This therapeutic procedure is provided to improve balance, coordination, kinesthetic sense, posture, and proprioception (e.g., proprioceptive neuromuscular facilitation, Feldenkreis, Bobath, BAP's boards, and desensitization techniques).
Neuromuscular reeducation may be considered medically necessary if at least one of the following conditions is present and documented:
- the patient has the loss of deep tendon reflexes and vibration sense accompanied by paresthesia, burning, or diffuse pain of the feet, lower legs, and/or fingers;
- the patient has nerve palsy, such as peroneal nerve injury causing foot drop; or
- the patient has muscular weakness or flaccidity as a result of a cerebral dysfunction, a nerve injury or disease, or having had a spinal cord disease or trauma.
Aquatic Therapy with Therapeutic Exercise
This procedure uses the therapeutic properties of water (e.g., buoyancy, resistance). Hydrotherapy is useful in post- operative extremity (joint) rehabilitation (e.g., total hip or knee arthroplasty, total shoulder, elbow, wrist arthroplasty).
Aquatic therapy with therapeutic exercise may be considered medically necessary if at least one of the following conditions is present and documented:
- the patient has rheumatoid arthritis;
- the patient has had a cast removed and requiring mobilization of limbs;
- the patient has paraparesis or hemiparesis;
- the patient has had a recent amputation;
- the patient is recovering from a paralytic condition;
- the patient requires limb mobilization after a head trauma; or
- the patient is unable to tolerate exercise for rehabilitation under gravity based weight bearing.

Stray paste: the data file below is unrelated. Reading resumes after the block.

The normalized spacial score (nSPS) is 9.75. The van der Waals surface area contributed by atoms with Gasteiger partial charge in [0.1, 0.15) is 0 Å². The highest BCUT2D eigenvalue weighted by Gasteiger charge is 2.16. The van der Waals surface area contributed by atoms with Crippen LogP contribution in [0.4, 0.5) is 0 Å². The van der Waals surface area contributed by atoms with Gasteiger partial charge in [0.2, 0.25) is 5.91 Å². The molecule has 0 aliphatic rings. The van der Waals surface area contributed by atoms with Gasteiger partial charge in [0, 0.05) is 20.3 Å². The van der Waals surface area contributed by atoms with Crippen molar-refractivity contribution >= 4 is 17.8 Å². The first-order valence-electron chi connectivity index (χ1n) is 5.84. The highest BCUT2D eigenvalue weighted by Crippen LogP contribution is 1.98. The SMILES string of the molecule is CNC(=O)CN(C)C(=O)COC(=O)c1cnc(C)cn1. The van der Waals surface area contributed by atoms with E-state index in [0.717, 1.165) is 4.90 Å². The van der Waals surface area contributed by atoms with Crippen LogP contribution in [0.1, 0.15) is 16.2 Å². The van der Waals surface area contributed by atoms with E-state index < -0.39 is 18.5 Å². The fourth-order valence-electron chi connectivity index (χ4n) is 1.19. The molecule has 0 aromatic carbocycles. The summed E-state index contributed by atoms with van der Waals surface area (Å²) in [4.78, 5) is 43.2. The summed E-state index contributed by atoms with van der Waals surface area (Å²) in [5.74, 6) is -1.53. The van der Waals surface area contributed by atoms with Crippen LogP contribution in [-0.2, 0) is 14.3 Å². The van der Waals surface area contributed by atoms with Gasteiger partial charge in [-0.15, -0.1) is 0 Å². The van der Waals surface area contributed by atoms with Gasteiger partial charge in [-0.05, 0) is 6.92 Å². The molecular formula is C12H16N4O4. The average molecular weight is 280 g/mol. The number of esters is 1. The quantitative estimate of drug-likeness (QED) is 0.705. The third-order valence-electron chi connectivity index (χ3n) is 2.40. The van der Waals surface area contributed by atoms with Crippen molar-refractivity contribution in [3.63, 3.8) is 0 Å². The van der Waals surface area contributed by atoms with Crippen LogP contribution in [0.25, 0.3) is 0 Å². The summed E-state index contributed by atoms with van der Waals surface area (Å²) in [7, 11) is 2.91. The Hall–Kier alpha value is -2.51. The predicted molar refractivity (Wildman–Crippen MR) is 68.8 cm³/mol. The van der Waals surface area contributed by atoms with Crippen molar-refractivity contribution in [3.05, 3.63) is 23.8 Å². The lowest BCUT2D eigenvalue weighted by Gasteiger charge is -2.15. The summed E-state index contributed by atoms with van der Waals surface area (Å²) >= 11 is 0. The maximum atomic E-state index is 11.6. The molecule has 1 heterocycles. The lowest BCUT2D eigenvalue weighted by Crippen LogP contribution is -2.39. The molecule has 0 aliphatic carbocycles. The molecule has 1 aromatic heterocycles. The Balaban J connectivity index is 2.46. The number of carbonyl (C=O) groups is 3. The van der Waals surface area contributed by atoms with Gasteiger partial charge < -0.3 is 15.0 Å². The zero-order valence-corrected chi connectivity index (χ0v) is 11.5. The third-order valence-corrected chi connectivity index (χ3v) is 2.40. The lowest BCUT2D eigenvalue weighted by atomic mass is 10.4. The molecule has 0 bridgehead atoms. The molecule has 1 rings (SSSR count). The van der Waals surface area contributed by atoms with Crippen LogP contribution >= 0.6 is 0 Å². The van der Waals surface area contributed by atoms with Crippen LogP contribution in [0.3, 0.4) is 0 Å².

This procedure may be medically necessary for training patients whose walking abilities have been impaired by neurological, muscular, or skeletal abnormalities or trauma.
Specific indications for gait training include:
- the patient has suffered a cerebral vascular accident resulting in impairment in the ability to ambulate, now stabilized and ready to begin rehabilitation;
- the patient has recently suffered a musculoskeletal trauma, either due to an accident or surgery, requiring ambulation education;
- the patient has a chronic, progressively debilitating condition for which safe ambulation has recently become a concern;
- the patient has had an injury or condition that requires instruction in the use of a walker, crutches, or cane;
- the patient has been fitted with a brace prosthesis and requiring instruction in ambulation; and/or
- the patient has a condition that requires retraining in stairs/steps or chair transfer in addition to general ambulation.
Please refer to the CMS IOM Publication 100-03, Medicare National Coverage Determinations (NCD) Manual, Chapter 1, Part 2, Section 160.12 Neuromuscular Electrical Stimulator (NMES) for covered indications and limitations for the treatment of muscle atrophy and for use for walking in patients with spinal cord injury (SCI).
Therapeutic Massage Therapy
Massage is the application of systemic manipulation to the soft tissues of the body for therapeutic purposes. Although various assistive devices and electrical equipment are available for the purpose of delivering massage, use of the hands is considered the most effective method of application, because palpation can be used as an assessment as well as a treatment tool.